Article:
The naming of North Avenue and South Avenue “was likely as much a matter of practicality as anything else. While the names given by the Town Company have remained, changing the name of North Avenue to University Boulevard, a change first suggested by Levi Lucero, a longtime resident of the city, is wholly consistent with Crawford’s pioneering spirit,” the resolution states.

GJ Sentinel: CMU20000 Bringing Local Businesses and Students Together

By Joe Vaccarelli
Monday, August 7, 2017

The Grand Junction Area Chamber of Commerce is looking to ensure college students receive a warm welcome from local businesses when they return to Colorado Mesa University for the fall semester.

Through its CMU 20000 initiative, the chamber is distributing packets it put together to businesses that include a window sign that states, “We are CMU.” Other materials include a brochure explaining CMU 20000 and a card explaining how businesses can participate in the effort, such as offering student discounts.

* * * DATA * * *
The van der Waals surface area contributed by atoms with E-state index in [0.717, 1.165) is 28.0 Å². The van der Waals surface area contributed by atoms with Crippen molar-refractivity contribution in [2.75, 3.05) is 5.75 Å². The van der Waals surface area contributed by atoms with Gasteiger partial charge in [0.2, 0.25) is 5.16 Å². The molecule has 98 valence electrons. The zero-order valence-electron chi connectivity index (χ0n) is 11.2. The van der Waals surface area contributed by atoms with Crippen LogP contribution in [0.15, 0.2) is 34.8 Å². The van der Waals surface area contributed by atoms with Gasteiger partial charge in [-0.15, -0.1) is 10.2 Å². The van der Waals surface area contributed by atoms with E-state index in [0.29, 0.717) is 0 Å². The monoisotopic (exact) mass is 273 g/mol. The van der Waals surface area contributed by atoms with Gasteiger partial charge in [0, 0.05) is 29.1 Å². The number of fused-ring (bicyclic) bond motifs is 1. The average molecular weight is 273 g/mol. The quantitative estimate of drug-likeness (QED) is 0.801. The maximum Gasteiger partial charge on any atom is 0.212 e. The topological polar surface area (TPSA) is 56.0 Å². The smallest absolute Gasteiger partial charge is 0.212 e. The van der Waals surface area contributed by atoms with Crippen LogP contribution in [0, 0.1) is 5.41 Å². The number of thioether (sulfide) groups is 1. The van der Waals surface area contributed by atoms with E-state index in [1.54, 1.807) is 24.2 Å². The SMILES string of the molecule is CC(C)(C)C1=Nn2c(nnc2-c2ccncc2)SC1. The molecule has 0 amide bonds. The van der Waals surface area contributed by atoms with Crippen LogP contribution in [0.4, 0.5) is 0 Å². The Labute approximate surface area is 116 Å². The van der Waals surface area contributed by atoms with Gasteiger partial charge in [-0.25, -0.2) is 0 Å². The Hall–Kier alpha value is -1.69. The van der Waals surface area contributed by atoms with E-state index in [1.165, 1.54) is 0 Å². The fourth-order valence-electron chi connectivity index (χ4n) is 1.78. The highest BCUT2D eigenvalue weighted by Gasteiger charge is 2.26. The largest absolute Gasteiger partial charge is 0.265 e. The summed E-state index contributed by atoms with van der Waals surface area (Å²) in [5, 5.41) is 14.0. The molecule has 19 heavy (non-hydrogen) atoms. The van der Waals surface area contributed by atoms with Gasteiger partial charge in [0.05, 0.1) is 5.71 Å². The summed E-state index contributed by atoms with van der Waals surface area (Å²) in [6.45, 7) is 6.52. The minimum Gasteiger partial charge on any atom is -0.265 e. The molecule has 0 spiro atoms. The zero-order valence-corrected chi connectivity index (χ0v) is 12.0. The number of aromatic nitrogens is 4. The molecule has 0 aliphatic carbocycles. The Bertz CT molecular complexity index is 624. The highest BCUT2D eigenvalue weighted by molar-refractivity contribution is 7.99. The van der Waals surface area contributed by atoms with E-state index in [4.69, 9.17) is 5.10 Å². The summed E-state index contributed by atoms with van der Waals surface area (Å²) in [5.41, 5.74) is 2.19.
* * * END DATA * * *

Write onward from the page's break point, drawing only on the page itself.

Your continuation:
CMU 20000 is a campaign to grow the university’s student body and create support from the local community. The goal is to bring enrollment up to 15,000 students and have 5,000 community supporters. The level of support could range from people who attend a theater performance to a business owner who volunteers to visit a class and work with students, according to chamber President and CEO Diane Schwenke.

“We want to embrace our identity with CMU,” she said. “This is a very visible step.”

Schwenke said she hopes this effort can reach 1,000 businesses by the time classes start at CMU on Aug. 21 to, in the long term, build community and university collaboration and make Grand Junction feel like a college town. She noted that 15,000 students would have a $600 million annual impact on the city.